Question: $\displaystyle A_{\epsilon} \leq E \leq B_{\epsilon} $ makes no sense since they are sets. Do you mean they are subsets or their measures are less than or equal? It looks like you mean subsets, so I'll use that, but the proof is nearly the same either way.

-->Suppose E is Measurable

If E is measurable, then there exists a G-delta set, G and a F-sigma set, F such that $\displaystyle F \subseteq E \subseteq G$ and $\displaystyle m(G \setminus F) = 0 $. Thus, let $\displaystyle A_{\epsilon} = F $ and $\displaystyle B_{\epsilon} = G $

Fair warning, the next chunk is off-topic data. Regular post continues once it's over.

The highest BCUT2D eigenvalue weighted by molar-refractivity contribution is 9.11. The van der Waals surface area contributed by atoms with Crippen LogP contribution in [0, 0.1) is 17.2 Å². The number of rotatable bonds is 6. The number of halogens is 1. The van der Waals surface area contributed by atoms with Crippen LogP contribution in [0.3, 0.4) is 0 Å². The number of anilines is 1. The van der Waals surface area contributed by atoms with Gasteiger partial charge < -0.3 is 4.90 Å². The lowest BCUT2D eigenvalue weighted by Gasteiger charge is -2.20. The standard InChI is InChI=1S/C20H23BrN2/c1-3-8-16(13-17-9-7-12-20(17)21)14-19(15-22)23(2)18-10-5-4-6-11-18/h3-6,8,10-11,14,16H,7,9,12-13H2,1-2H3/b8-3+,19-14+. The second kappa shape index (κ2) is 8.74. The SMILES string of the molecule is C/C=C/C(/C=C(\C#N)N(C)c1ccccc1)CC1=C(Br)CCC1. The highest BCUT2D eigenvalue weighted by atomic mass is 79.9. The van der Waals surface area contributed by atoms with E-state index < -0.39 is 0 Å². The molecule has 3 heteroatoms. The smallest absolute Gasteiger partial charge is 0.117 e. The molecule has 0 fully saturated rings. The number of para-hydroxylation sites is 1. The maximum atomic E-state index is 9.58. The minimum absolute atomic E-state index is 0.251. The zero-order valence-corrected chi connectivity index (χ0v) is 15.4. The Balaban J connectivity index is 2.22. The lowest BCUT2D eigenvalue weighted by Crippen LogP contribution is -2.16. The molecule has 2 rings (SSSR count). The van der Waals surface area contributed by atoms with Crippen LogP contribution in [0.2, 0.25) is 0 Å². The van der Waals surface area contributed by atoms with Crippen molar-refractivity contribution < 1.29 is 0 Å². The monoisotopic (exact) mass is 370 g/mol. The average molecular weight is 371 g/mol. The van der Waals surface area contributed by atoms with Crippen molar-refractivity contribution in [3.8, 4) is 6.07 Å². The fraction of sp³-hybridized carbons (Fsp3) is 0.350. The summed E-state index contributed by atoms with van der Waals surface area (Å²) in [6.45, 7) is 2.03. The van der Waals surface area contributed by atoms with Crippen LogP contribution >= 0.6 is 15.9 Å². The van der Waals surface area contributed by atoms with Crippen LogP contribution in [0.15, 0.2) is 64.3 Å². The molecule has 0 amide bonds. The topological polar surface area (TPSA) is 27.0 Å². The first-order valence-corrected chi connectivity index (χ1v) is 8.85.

<--Suppose for any

there are lebesgue measurable sets

such that

and that $\displaystyle m(B_{\epsilon} \setminus A_{\epsilon})<\epsilon $.

Let $\displaystyle A = \bigcap_{n=1}^{\infty}A_n $

* and *$\displaystyle B = \bigcap_{n=1}^{\infty}B_n$

Clearly, $\displaystyle A \subseteq E \subseteq B $ and A and B are both measurable.

And $\displaystyle m(B \setminus A) \leq 1/n $ for all n; thus, $\displaystyle m(B \setminus A) = 0 $.

So E differs by A (or B) by a zero set, so E is measurable.